Bud Abbott and Lou Costello ruled American stages and airwaves for more than 20 years, becoming one of the most iconic acts in show business with their rapid-fire delivery and slapstick comedy.
Inspired by Charlie Chaplin, Costello made his way to Tinseltown in 1927 to work as a stuntman, but after an injury he picked up a microphone and quickly became one of the top comedians in New York’s burlesque and vaudeville circuits, despite never working onstage.
The comics came together by chance in the early 1930s, before officially teaming up in 1936.
During the next few years, the duo perfected routines each had done countless times with other onstage partners, including the baseball sketch “Who’s on First?,” which made the duo famous.
This should ring a bell—
Costello: Well then who’s on first?
Costello: I mean the fellow’s name.
Costello: The guy on first.
Costello: The first baseman.
Costello: The guy playing…
Abbott: Who is on first!
Costello: I’m asking YOU who’s on first.
Abbott: That’s the man’s name.
Costello: That’s who’s name?
According to Encyclopedia Britannica, they “acquired a national following when singer Kate Smith booked them on her radio show in 1938; the next year they appeared in the Broadway revue Streets of Paris with one of their idols, comic Bobby Clark. In 1940 Abbott and Costello appeared in supporting roles in their first movie for Universal Studios, One Night in the Tropics, and the following year they starred in the first film tailored for their talents, the army comedy Buck Privates. The film was a huge success and led to a series of starring vehicles for the team that lasted until 1956. Their more notable comedies included Hold That Ghost (1941), In the Navy (1941), Pardon My Sarong (1942), Lost in a Harem (1944), and The Naughty Nineties (1945). Abbott and Costello Meet Frankenstein (1948)—in which they battled the famous Universal characters of Frankenstein’s monster, Dracula, and the Wolfman—is generally regarded as their best film.”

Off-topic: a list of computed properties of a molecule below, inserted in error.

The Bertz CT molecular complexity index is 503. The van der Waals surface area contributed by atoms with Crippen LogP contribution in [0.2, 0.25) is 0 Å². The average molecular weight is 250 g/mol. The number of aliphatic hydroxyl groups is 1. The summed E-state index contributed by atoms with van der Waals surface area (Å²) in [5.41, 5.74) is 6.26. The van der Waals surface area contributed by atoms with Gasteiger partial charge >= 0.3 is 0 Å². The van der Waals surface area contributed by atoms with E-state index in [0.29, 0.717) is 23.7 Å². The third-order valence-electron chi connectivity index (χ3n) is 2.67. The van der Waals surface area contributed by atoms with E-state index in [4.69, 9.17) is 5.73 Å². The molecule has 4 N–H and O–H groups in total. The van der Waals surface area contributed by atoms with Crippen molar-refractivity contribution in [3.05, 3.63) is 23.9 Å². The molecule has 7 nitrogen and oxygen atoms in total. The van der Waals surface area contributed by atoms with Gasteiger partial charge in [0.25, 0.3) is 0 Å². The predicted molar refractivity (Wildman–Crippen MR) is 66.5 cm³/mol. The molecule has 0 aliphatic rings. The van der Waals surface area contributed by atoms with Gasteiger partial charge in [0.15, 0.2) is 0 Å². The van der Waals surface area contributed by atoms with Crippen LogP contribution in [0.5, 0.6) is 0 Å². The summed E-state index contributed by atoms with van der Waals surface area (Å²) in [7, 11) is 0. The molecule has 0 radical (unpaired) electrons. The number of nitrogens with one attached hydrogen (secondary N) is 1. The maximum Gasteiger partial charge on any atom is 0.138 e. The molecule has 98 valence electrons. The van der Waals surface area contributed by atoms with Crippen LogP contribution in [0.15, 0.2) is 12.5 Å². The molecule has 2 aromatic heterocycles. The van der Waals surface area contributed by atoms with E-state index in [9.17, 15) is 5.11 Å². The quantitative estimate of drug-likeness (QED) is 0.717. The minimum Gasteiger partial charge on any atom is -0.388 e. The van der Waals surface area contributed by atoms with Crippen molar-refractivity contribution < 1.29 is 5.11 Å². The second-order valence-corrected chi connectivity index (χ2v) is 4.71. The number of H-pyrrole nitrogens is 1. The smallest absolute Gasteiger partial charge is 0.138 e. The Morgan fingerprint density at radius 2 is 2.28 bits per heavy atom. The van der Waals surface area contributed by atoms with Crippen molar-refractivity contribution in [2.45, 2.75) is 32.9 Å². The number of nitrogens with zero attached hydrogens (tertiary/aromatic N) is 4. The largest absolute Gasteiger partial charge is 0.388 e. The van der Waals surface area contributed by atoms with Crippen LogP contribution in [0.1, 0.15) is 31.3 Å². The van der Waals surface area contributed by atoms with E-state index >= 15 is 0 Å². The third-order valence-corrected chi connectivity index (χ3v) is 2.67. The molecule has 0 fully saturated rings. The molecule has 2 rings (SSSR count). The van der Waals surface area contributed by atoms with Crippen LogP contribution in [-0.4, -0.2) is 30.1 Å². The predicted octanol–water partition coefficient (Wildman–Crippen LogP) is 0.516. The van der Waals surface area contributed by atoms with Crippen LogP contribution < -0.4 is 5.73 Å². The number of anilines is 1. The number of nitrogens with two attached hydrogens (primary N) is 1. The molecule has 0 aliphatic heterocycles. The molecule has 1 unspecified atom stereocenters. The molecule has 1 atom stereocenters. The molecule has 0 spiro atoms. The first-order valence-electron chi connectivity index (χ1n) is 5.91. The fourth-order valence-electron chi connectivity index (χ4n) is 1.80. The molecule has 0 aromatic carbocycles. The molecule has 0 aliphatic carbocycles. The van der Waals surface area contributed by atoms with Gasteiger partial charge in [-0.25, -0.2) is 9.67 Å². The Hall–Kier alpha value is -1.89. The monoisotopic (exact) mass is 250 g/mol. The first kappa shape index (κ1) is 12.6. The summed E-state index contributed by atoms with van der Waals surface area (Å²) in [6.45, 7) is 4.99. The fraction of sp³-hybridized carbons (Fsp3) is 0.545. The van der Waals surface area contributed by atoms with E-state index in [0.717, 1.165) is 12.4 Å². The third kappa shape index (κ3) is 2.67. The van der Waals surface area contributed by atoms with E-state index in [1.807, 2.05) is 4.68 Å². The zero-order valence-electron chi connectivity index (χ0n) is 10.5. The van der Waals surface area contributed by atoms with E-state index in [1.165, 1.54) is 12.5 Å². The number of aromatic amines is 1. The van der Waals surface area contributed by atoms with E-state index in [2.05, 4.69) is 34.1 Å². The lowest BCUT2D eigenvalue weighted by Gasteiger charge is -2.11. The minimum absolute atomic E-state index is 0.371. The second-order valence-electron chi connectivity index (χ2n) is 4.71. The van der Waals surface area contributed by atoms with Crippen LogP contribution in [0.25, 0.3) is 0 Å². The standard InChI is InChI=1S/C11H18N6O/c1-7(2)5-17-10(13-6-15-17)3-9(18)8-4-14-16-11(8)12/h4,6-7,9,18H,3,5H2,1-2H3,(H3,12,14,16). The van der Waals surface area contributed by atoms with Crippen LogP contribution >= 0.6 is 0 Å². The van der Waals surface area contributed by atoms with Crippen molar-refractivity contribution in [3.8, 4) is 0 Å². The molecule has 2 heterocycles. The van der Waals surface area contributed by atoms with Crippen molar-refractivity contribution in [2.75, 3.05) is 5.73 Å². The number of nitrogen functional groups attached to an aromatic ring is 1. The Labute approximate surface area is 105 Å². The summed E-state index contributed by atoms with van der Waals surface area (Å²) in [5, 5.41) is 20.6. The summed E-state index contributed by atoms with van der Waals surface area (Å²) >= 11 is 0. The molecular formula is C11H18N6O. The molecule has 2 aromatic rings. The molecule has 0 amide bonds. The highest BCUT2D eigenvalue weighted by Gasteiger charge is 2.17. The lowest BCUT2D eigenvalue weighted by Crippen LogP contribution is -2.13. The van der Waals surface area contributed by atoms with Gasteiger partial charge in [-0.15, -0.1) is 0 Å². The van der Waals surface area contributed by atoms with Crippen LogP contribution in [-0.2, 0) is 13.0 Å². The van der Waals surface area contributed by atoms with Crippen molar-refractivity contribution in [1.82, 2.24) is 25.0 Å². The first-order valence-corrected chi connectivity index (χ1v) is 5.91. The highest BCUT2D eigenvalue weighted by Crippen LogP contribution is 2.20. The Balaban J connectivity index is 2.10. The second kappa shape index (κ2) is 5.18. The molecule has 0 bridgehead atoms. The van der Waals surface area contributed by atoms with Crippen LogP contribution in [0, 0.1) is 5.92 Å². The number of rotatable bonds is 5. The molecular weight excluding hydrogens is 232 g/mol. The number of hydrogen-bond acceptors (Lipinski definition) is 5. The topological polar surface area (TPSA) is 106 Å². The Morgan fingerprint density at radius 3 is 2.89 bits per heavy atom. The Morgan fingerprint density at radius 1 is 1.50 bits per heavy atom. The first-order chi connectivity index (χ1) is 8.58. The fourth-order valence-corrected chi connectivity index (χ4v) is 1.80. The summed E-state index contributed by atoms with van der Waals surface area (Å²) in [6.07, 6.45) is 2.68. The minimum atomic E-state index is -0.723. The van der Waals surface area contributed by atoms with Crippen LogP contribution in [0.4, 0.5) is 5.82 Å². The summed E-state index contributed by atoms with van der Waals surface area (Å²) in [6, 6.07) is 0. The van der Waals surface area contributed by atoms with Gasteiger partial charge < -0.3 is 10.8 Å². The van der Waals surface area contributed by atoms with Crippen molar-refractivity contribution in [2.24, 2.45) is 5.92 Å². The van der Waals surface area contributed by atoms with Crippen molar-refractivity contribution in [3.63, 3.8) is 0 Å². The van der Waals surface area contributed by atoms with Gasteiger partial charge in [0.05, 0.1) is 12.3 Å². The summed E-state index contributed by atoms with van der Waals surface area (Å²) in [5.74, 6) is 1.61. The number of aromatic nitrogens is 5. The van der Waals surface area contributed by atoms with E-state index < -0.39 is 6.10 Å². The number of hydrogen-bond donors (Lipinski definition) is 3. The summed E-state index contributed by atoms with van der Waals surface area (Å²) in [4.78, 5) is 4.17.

When Abbott and Costello’s box office earnings began to slip during the early 1950s, they found renewed popularity on TV, both as recurring hosts of The Colgate Comedy Hour (1950–55) and as stars of The Abbott and Costello Show (1952–54). After their final film, Dance with Me, Henry (1956), Abbott and Costello went their separate ways. The breakup was overdue, as the pair had spent a decade feuding and trading barbs in the press.
In 1959, Costello suffered a heart attack and died at the age of 52 in Beverly Hills.
Abbott died 15 years later of cancer at age 76 on April 24, 1974, at his home in Woodland Hills, Los Angeles.
Despite breaking up more than 60 years ago, the Who’s on First routine is still widely known and just as funny as ever.